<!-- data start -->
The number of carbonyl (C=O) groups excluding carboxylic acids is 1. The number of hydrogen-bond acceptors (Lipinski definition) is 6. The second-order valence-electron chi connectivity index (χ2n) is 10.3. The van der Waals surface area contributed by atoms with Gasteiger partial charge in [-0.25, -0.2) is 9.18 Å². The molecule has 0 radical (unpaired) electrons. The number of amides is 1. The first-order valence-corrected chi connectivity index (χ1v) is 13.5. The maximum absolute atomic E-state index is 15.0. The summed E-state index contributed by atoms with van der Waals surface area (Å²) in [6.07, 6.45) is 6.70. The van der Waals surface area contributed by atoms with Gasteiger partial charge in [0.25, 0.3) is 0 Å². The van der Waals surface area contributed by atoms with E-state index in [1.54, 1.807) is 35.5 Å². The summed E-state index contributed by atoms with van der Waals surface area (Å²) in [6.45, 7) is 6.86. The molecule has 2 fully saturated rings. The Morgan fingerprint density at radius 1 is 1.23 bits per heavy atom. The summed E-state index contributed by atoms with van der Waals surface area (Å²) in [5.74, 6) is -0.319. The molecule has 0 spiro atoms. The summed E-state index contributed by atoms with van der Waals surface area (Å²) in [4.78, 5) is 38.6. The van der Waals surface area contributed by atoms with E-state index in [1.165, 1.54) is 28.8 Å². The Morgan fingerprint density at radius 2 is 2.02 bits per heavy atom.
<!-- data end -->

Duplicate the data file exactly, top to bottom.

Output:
The number of carbonyl (C=O) groups excluding carboxylic acids is 1. The number of hydrogen-bond acceptors (Lipinski definition) is 6. The second-order valence-electron chi connectivity index (χ2n) is 10.3. The van der Waals surface area contributed by atoms with Gasteiger partial charge in [-0.25, -0.2) is 9.18 Å². The molecule has 0 radical (unpaired) electrons. The number of amides is 1. The first-order valence-corrected chi connectivity index (χ1v) is 13.5. The maximum absolute atomic E-state index is 15.0. The summed E-state index contributed by atoms with van der Waals surface area (Å²) in [6.07, 6.45) is 6.70. The van der Waals surface area contributed by atoms with Gasteiger partial charge in [0.25, 0.3) is 0 Å². The van der Waals surface area contributed by atoms with E-state index in [1.54, 1.807) is 35.5 Å². The summed E-state index contributed by atoms with van der Waals surface area (Å²) in [6.45, 7) is 6.86. The molecule has 2 fully saturated rings. The Morgan fingerprint density at radius 1 is 1.23 bits per heavy atom. The summed E-state index contributed by atoms with van der Waals surface area (Å²) in [5.74, 6) is -0.319. The molecule has 0 spiro atoms. The summed E-state index contributed by atoms with van der Waals surface area (Å²) in [4.78, 5) is 38.6. The van der Waals surface area contributed by atoms with E-state index in [1.165, 1.54) is 28.8 Å². The Morgan fingerprint density at radius 2 is 2.02 bits per heavy atom.